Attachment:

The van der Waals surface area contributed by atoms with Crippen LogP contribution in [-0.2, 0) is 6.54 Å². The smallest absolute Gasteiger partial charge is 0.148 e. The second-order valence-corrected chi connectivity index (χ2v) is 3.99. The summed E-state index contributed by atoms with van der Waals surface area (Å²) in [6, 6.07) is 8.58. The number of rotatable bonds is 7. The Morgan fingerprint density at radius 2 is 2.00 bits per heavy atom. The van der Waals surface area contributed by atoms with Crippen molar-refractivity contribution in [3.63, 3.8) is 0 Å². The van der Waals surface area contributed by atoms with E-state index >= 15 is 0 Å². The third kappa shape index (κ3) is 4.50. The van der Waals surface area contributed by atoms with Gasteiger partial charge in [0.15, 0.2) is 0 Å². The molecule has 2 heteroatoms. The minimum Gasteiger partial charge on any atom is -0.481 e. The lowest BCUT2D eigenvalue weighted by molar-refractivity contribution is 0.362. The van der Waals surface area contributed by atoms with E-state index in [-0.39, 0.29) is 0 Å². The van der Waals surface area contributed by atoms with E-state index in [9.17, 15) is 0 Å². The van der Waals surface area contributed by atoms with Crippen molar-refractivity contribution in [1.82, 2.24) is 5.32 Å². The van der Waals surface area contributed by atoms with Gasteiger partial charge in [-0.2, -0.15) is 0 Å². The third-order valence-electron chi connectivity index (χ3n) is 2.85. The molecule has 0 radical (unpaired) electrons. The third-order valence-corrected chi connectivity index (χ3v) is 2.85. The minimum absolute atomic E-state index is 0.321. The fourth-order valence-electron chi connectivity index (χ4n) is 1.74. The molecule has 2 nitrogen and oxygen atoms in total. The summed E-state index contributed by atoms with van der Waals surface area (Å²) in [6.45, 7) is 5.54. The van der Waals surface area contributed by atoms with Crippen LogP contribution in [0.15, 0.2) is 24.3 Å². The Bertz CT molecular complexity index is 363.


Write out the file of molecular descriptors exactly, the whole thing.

The van der Waals surface area contributed by atoms with Crippen LogP contribution in [-0.2, 0) is 6.54 Å². The smallest absolute Gasteiger partial charge is 0.148 e. The second-order valence-corrected chi connectivity index (χ2v) is 3.99. The summed E-state index contributed by atoms with van der Waals surface area (Å²) in [6, 6.07) is 8.58. The number of rotatable bonds is 7. The Morgan fingerprint density at radius 2 is 2.00 bits per heavy atom. The van der Waals surface area contributed by atoms with Crippen molar-refractivity contribution in [3.63, 3.8) is 0 Å². The van der Waals surface area contributed by atoms with E-state index >= 15 is 0 Å². The third kappa shape index (κ3) is 4.50. The van der Waals surface area contributed by atoms with Gasteiger partial charge in [0.15, 0.2) is 0 Å². The molecule has 2 heteroatoms. The minimum Gasteiger partial charge on any atom is -0.481 e. The lowest BCUT2D eigenvalue weighted by molar-refractivity contribution is 0.362. The van der Waals surface area contributed by atoms with E-state index in [-0.39, 0.29) is 0 Å². The van der Waals surface area contributed by atoms with E-state index in [9.17, 15) is 0 Å². The van der Waals surface area contributed by atoms with Crippen molar-refractivity contribution in [1.82, 2.24) is 5.32 Å². The van der Waals surface area contributed by atoms with Gasteiger partial charge in [-0.2, -0.15) is 0 Å². The third-order valence-electron chi connectivity index (χ3n) is 2.85. The molecule has 0 radical (unpaired) electrons. The third-order valence-corrected chi connectivity index (χ3v) is 2.85. The minimum absolute atomic E-state index is 0.321. The fourth-order valence-electron chi connectivity index (χ4n) is 1.74. The molecule has 2 nitrogen and oxygen atoms in total. The summed E-state index contributed by atoms with van der Waals surface area (Å²) in [6.45, 7) is 5.54. The van der Waals surface area contributed by atoms with Crippen LogP contribution in [0.15, 0.2) is 24.3 Å². The Bertz CT molecular complexity index is 363.